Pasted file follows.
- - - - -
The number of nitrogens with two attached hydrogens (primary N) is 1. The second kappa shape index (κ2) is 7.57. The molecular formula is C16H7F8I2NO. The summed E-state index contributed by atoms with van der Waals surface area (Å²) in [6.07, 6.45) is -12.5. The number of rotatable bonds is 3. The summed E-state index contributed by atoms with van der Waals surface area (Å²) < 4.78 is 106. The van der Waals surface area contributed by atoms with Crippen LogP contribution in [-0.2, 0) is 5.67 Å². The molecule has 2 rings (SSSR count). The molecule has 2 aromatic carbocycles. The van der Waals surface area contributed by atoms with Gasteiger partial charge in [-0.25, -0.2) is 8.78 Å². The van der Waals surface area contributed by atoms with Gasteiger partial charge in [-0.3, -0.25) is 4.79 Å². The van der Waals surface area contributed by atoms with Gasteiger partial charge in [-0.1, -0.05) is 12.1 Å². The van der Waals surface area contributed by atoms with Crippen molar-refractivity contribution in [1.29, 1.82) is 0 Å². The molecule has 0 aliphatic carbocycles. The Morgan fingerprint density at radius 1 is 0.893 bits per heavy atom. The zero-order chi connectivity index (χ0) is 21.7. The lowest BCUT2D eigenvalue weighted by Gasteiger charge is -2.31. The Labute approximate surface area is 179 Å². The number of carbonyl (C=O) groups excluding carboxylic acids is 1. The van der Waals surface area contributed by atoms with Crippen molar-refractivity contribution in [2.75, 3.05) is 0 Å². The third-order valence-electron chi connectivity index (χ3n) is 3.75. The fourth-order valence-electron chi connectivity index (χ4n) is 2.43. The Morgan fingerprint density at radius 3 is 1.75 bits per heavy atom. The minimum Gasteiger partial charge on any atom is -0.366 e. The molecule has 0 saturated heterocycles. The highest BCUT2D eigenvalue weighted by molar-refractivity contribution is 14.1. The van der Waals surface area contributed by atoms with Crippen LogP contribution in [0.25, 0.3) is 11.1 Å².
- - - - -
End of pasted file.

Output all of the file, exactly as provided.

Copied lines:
The number of nitrogens with two attached hydrogens (primary N) is 1. The second kappa shape index (κ2) is 7.57. The molecular formula is C16H7F8I2NO. The summed E-state index contributed by atoms with van der Waals surface area (Å²) in [6.07, 6.45) is -12.5. The number of rotatable bonds is 3. The summed E-state index contributed by atoms with van der Waals surface area (Å²) < 4.78 is 106. The van der Waals surface area contributed by atoms with Crippen LogP contribution in [-0.2, 0) is 5.67 Å². The molecule has 2 rings (SSSR count). The molecule has 2 aromatic carbocycles. The van der Waals surface area contributed by atoms with Gasteiger partial charge in [-0.25, -0.2) is 8.78 Å². The van der Waals surface area contributed by atoms with Gasteiger partial charge in [-0.3, -0.25) is 4.79 Å². The van der Waals surface area contributed by atoms with Gasteiger partial charge in [-0.1, -0.05) is 12.1 Å². The van der Waals surface area contributed by atoms with Crippen molar-refractivity contribution in [1.29, 1.82) is 0 Å². The molecule has 0 aliphatic carbocycles. The Morgan fingerprint density at radius 1 is 0.893 bits per heavy atom. The zero-order chi connectivity index (χ0) is 21.7. The lowest BCUT2D eigenvalue weighted by Gasteiger charge is -2.31. The Labute approximate surface area is 179 Å². The number of carbonyl (C=O) groups excluding carboxylic acids is 1. The van der Waals surface area contributed by atoms with Crippen molar-refractivity contribution in [2.75, 3.05) is 0 Å². The third-order valence-electron chi connectivity index (χ3n) is 3.75. The fourth-order valence-electron chi connectivity index (χ4n) is 2.43. The Morgan fingerprint density at radius 3 is 1.75 bits per heavy atom. The minimum Gasteiger partial charge on any atom is -0.366 e. The molecule has 0 saturated heterocycles. The highest BCUT2D eigenvalue weighted by molar-refractivity contribution is 14.1. The van der Waals surface area contributed by atoms with Crippen LogP contribution in [0.25, 0.3) is 11.1 Å².